Referring now to 414 when the answer to 410 is yes, there may insufficient fresh air passing from outside the vehicle cabin into the cabin through the recirculation vent, and ECU temperature may reach or be more than a selected threshold temperature which may cause heat related ECU degradation. As such, the routine determines at 414 whether any selected conditions exist, including, for example, one or more of 1) operating at a high engine speed, 2) operating at a high engine load, 3) operating at a high ambient temperatures, and/or 4) operating at a high measured or estimated temperature in or near the ECU. Such conditions may occur while the climate control system is selected “off” and recirculation mode is selected.
When the answer to 414 is yes, the routine proceeds to 416. At 416, one of more fans of the HVAC system, such as fan 112, may be activated and one or more closed recirculation vents, such as vent 106, and/or interior cabin vents may be opened or opened further as to generate increased airflow across the ECU and/or through its enclosure. As such, customer settings for climate control and/or recirculation mode may be overridden until a desired temperature which is less than a threshold temperature (e.g., TtECU) is obtained or a predetermined condition according to the condition of ECU over-temperature is reached. The overriding of customer settings may include, for example, disengaging and/or engaging an air compressor, overriding interior cabin temperature settings, turning off the recirculation mode, and/or overriding air distribution setting.
In one particular example, actions may be taken sequentially or concurrently, depending on operating conditions. For example, vent settings may be overridden before fan speed is overridden, or vice versa, as discussed in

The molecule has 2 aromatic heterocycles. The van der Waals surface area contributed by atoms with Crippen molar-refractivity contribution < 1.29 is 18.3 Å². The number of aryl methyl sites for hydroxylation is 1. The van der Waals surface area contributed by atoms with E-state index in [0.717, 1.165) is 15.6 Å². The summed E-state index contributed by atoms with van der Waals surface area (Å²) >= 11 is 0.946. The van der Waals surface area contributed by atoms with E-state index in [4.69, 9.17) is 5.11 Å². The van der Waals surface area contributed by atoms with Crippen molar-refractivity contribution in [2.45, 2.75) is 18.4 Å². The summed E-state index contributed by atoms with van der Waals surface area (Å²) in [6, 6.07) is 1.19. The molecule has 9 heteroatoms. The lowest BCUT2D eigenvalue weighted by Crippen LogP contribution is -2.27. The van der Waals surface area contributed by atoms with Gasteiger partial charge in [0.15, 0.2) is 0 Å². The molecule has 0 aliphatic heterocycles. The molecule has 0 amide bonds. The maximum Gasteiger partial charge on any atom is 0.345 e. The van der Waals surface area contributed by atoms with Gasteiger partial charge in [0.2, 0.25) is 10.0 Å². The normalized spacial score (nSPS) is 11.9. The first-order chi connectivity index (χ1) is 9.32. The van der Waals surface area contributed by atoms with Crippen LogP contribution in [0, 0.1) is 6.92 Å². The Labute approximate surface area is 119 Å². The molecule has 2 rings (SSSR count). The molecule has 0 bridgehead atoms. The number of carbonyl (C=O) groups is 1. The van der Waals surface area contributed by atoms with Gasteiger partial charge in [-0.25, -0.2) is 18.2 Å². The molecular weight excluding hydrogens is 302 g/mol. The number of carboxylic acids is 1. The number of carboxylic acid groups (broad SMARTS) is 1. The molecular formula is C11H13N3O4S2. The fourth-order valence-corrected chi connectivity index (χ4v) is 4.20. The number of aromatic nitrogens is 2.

In this way, it is possible to adjust one or more cabin climate control parameters from to provide reduce heating of one or more control units, such as ECU 102.
Referring now to
First, at 502, the routine determines if current operating conditions are with selected conditions for overriding of customer settings, as noted herein. For example, the routine may determine whether ECU temperature is above a first temperature threshold. If so, the routine continues to 504 to adjust one or more closed recirculation or other cabin HVAC vents from the current setting (which may include a customer override) to an open or more opened position and activate one or more of the cabin HVAC system fans at a predetermined speed. For example the predetermined speed may be based on the level of ECU over-temperature, and may further adjust vent position or fan speed based on one or more engine, vehicle, and/or ambient conditions. Further, the predetermined fan speed may include an off position, or no adjustment to the customer-based fan speed setting. Then, at 506, if additional cooling or flow is need due to ECU temperature rising above a second, higher, threshold (TtECU), the routine may further increase fan speed in 508 (Note that in one example fan speed may be progressively increased should the ECU temperature not go below the desired threshold as shown by the dashed line from 508 to 506).
In this way, during less sever ECU over-temperature conditions, vent adjustments (possibly without fan speed adjustments) from customer-based settings may be used, which may be less noticeable to the vehicle driver and/or passengers. Then, when needed, more noticeable changes to operation (e.g., fan operation and/or speed) may be used. As such, less customer distraction may be achieved.
The above mentioned embodiments may be applied to various climate control systems, including manual fan and vent settings, automatic settings based on desired temperature, and various others. Also, rather than or in addition to measured ECU temperatures from one or more sensors, the routines herein may use an anticipated or estimated temperature according to a programmed model based on various engine, ambient, and/or vehicle operating parameters.